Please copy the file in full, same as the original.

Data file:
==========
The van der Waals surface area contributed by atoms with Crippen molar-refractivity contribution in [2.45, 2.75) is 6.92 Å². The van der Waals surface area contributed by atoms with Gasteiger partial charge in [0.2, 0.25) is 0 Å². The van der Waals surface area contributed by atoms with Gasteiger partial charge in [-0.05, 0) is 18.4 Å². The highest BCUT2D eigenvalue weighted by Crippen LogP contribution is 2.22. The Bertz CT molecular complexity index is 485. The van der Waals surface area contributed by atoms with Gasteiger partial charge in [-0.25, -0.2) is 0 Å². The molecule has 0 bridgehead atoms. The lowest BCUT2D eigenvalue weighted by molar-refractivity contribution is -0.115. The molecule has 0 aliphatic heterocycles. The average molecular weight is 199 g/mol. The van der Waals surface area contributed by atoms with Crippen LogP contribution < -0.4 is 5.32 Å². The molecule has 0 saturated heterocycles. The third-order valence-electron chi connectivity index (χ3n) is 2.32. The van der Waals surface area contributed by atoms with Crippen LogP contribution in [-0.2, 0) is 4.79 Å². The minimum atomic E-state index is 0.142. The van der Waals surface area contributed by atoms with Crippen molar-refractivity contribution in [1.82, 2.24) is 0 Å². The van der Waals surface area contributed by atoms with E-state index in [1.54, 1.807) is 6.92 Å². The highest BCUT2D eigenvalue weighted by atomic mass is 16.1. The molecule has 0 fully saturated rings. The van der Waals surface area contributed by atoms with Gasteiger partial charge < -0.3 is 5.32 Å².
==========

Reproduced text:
The van der Waals surface area contributed by atoms with Crippen molar-refractivity contribution in [2.45, 2.75) is 6.92 Å². The van der Waals surface area contributed by atoms with Gasteiger partial charge in [0.2, 0.25) is 0 Å². The van der Waals surface area contributed by atoms with Gasteiger partial charge in [-0.05, 0) is 18.4 Å². The highest BCUT2D eigenvalue weighted by Crippen LogP contribution is 2.22. The Bertz CT molecular complexity index is 485. The van der Waals surface area contributed by atoms with Gasteiger partial charge in [-0.25, -0.2) is 0 Å². The molecule has 0 bridgehead atoms. The lowest BCUT2D eigenvalue weighted by molar-refractivity contribution is -0.115. The molecule has 0 aliphatic heterocycles. The average molecular weight is 199 g/mol. The van der Waals surface area contributed by atoms with Crippen LogP contribution < -0.4 is 5.32 Å². The molecule has 0 saturated heterocycles. The third-order valence-electron chi connectivity index (χ3n) is 2.32. The van der Waals surface area contributed by atoms with Crippen LogP contribution in [-0.2, 0) is 4.79 Å². The minimum atomic E-state index is 0.142. The van der Waals surface area contributed by atoms with Crippen molar-refractivity contribution in [1.82, 2.24) is 0 Å². The van der Waals surface area contributed by atoms with E-state index in [1.54, 1.807) is 6.92 Å². The highest BCUT2D eigenvalue weighted by atomic mass is 16.1. The molecule has 0 fully saturated rings. The van der Waals surface area contributed by atoms with Gasteiger partial charge < -0.3 is 5.32 Å².